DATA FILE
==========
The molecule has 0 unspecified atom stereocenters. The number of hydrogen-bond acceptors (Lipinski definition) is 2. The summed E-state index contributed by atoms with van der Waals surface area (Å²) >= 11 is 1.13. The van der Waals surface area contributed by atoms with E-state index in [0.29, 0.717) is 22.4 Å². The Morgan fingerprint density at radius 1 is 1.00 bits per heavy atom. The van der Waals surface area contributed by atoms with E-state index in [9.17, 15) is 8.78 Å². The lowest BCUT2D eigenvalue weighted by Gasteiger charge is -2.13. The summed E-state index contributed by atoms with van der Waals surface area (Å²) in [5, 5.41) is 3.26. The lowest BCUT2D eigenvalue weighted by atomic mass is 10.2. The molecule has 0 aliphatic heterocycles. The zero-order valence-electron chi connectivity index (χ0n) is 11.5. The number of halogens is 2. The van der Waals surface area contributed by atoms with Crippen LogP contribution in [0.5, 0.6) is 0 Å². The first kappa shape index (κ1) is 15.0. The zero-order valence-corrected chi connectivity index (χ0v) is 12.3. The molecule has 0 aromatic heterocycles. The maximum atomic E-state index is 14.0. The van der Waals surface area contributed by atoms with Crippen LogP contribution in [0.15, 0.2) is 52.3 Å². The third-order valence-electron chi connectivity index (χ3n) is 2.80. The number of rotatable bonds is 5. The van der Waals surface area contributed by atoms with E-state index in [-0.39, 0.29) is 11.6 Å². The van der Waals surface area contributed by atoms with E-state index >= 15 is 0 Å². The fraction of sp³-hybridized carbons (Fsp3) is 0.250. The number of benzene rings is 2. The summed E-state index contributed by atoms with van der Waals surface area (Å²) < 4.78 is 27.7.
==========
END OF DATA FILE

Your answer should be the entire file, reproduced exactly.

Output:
The molecule has 0 unspecified atom stereocenters. The number of hydrogen-bond acceptors (Lipinski definition) is 2. The summed E-state index contributed by atoms with van der Waals surface area (Å²) >= 11 is 1.13. The van der Waals surface area contributed by atoms with E-state index in [0.29, 0.717) is 22.4 Å². The Morgan fingerprint density at radius 1 is 1.00 bits per heavy atom. The van der Waals surface area contributed by atoms with E-state index in [9.17, 15) is 8.78 Å². The lowest BCUT2D eigenvalue weighted by Gasteiger charge is -2.13. The summed E-state index contributed by atoms with van der Waals surface area (Å²) in [5, 5.41) is 3.26. The lowest BCUT2D eigenvalue weighted by atomic mass is 10.2. The molecule has 0 aliphatic heterocycles. The zero-order valence-electron chi connectivity index (χ0n) is 11.5. The number of halogens is 2. The van der Waals surface area contributed by atoms with Crippen LogP contribution in [0.5, 0.6) is 0 Å². The first kappa shape index (κ1) is 15.0. The zero-order valence-corrected chi connectivity index (χ0v) is 12.3. The molecule has 0 aromatic heterocycles. The maximum atomic E-state index is 14.0. The van der Waals surface area contributed by atoms with Crippen LogP contribution in [0.15, 0.2) is 52.3 Å². The third-order valence-electron chi connectivity index (χ3n) is 2.80. The number of rotatable bonds is 5. The van der Waals surface area contributed by atoms with E-state index in [-0.39, 0.29) is 11.6 Å². The van der Waals surface area contributed by atoms with E-state index >= 15 is 0 Å². The fraction of sp³-hybridized carbons (Fsp3) is 0.250. The number of benzene rings is 2. The summed E-state index contributed by atoms with van der Waals surface area (Å²) < 4.78 is 27.7.